Ramadan is marked by fasting from sunrise to sunset, with days reserved for introspection and evenings for socializing with family and friends. There are many countries with muslim residents practicing fasting Ramadan, such as Indonesia, Egypt, UAE, and many more. Each of them have different practices on how to observe Ramadan. For a Non-Muslims wanting to travel to a Muslims country, here are a few things you have to prepare before visiting during Ramadan.
Tips for visiting a Muslim country
- Research the way Ramadan is Celebrated
Travelers should check how Ramadan is celebrated. For example, in Dubai, eating and drinking in public during daylight hours is not allowed, whether you are observing the fast or not. On the other hand, it is tolerable in Istanbul to eat and drink in public. Check also how the restaurant handles alcohol and its daytime availability.
- Respect The Practices
In Ramadan, every Muslim practices fasting from sunrise to sunset. As a visitor, you will not be expected to fast. However, you should be mindful of consuming (or even displaying) food and drink in public during the day. Another thing to mind is to conduct yourself in a restrained manner, moderating your language and behavior and dressing modestly. Watch what nonfasting locals do, and follow suit.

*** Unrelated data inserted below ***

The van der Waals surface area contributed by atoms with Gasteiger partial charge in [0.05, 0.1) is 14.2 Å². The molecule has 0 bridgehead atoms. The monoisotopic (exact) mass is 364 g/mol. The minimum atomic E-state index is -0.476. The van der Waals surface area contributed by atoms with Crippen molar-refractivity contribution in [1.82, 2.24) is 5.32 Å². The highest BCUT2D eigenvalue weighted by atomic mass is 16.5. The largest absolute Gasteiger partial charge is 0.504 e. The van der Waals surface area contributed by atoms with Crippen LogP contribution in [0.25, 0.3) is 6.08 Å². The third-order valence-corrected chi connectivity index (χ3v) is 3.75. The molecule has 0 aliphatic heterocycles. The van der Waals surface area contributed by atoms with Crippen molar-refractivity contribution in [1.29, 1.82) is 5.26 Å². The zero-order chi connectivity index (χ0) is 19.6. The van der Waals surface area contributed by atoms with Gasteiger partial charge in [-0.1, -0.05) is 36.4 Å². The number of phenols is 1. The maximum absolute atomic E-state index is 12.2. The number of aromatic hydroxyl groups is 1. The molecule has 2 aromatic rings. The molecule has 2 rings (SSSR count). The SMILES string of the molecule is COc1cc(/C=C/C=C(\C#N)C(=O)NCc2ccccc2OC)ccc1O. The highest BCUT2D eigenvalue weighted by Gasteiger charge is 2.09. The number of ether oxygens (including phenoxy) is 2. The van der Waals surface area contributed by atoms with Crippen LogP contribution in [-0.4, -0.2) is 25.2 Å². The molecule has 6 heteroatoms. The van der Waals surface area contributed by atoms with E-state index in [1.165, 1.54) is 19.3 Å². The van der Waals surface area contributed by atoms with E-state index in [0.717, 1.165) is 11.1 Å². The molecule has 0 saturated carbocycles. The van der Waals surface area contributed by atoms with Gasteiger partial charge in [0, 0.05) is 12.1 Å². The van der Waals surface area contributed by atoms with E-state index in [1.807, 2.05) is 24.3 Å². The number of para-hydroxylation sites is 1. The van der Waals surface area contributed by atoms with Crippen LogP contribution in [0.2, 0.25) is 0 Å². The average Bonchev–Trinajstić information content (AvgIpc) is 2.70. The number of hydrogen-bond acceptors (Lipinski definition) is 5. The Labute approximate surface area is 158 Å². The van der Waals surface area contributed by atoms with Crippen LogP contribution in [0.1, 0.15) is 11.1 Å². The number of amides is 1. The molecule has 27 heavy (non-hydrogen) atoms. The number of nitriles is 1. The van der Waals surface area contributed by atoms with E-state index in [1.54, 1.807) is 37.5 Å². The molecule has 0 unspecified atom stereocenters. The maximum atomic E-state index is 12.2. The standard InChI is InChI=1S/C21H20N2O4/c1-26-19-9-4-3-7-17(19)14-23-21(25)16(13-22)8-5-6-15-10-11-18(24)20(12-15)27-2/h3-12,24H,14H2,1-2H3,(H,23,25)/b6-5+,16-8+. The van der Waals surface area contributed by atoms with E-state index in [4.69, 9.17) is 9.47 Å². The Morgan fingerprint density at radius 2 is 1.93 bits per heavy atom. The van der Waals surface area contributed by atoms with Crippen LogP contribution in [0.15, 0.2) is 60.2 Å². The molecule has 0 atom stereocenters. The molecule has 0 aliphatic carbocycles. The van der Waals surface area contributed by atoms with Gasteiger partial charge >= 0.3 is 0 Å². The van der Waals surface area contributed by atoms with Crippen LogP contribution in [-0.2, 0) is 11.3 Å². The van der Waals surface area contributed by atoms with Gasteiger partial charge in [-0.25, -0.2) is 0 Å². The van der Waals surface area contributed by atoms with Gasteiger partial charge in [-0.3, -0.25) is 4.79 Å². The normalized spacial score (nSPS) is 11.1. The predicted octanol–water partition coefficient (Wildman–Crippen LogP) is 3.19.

Read Also : 3 Tips to Stay Productive During Ramadan Fasting
- Relax, because business slow down
Many restaurants, government entities, and even some tourism sites operate on reduced hours or may be closed entirely during Ramadan. Don’t plan on getting much done just before or after sunset, when people break their fast with the evening meal, iftar. Before this, everything grinds to a halt as everyone is either at home or heading there for a meal.
- Respond to Iftar Invitations
People often break their fast at communal public tables. Although all are welcome to attend public iftars, it’s relatively common to be invited to a private iftar. Being invited to share iftar in people’s homes is a sign of friendship and respect. It allows you to experience this holy time in an intimate, authentic way.
- Rejoice and get into the festive spirits
During Ramadan, nights are where the real action lies. Once people have broken the fast, the streets come alive. Many people will try to visit their family and some feast until morning.
Source : AFAR